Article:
More than half of the households in Borana face seasonal food insecurity regardless of their socioeconomic background. The vulnerability of these pastoralist communities has been exacerbated by environmental degradation caused by climate change. Helvetas Ethiopia, with its local partners, works to build the resilience of these communities by improving natural resource management practices and diversifying their income sources.
Project NameSustainable Natural Resource Management for Enhanced Pastoralist Food Security in the Borana Zone
Project Phase2016 to 2020
FundingThis project is an SDC mandate.
Thematic focusClimate & Disaster Resilience
Half of Ethiopian pastoralists’ income comes from livestock and livestock products. Pastoralists only rely on traditionally acknowledged and communally owned grazing lands not supported by formal legal and policy frameworks, as opposed to farmers who enjoy legally certified and demarcated land plots. Because of this, and socio-economic, environmental, and institutional challenges, pastoralists in Ethiopia and particularly in Borana Zone experience increased vulnerability and food security.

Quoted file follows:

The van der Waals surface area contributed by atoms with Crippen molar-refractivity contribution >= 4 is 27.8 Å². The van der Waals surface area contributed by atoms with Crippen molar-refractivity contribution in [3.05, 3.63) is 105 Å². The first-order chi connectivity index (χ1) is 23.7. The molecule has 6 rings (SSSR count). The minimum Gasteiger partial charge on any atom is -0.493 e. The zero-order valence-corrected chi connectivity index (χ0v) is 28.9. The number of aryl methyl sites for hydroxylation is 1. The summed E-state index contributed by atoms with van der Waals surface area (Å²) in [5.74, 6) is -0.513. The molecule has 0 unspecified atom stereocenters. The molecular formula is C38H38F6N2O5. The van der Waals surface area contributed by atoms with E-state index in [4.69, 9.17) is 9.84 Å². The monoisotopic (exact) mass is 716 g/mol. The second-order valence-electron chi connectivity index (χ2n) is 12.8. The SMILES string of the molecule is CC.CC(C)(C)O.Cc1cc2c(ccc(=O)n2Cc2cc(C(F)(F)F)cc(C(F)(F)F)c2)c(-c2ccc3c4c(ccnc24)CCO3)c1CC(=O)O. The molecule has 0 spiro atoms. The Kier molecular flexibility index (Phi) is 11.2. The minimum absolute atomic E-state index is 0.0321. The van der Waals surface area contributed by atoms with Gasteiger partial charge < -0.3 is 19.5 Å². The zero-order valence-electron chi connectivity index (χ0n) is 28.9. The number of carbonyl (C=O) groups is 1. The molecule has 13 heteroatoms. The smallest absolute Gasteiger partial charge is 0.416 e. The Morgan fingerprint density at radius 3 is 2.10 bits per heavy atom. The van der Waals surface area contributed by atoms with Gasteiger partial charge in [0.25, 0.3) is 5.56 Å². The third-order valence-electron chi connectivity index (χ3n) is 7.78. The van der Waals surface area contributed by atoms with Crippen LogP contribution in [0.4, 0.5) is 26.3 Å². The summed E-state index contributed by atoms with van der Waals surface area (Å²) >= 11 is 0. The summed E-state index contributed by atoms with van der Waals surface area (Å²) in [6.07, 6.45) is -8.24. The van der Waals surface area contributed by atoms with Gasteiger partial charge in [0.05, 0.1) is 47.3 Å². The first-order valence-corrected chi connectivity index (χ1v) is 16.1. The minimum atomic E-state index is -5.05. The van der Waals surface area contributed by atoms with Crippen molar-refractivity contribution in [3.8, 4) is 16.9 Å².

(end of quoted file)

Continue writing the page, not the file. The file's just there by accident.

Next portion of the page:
Two decades ago, the Borana rangelands were still producing quality inputs for livestock. Now, productivity has dwindled because of advancing bush encroachment, overgrazing, soil erosion, demographic pressure, recurrent drought, and the weakening of traditional rangeland management systems. A significant number of Borana pastoralists are poorer today than they were two decades ago, as reflected by the significant decline in cattle holding per household. Out of 1'178'690 people, 200,00 are currently food insecure, with 35% transitionally food insecure and 65% chronically food insecure.
Because of male-dominated decision making practices and a negative perception of girls’ education, women in these communities are even more vulnerable to poverty.
The goal of NRM-Borana is to improve the food and nutrition security and the resilience of (agro-)pastoralist communities in the Borana zone by improving natural resource management practices and diversifying their sources of income through:
- Rehabilitation of the degraded rangelands and restoring their productivity
- Increasing the access and control of vulnerable (agro-)pastoralist, particularly women, over natural resources
- Increasing the income of (agro-)pastoralist women and diversify their sources of income Creating and facilitating coordination and harmonization platforms between customary and government institutions and NGOs
- Enabling governments to scale up best natural resource management practices
Gender and social equity (GSE) and governance are two elements integral to the project’s approach.
This project is an SDC mandate implemented by Helvetas in a consortium with German NGO Welthungerhilfe.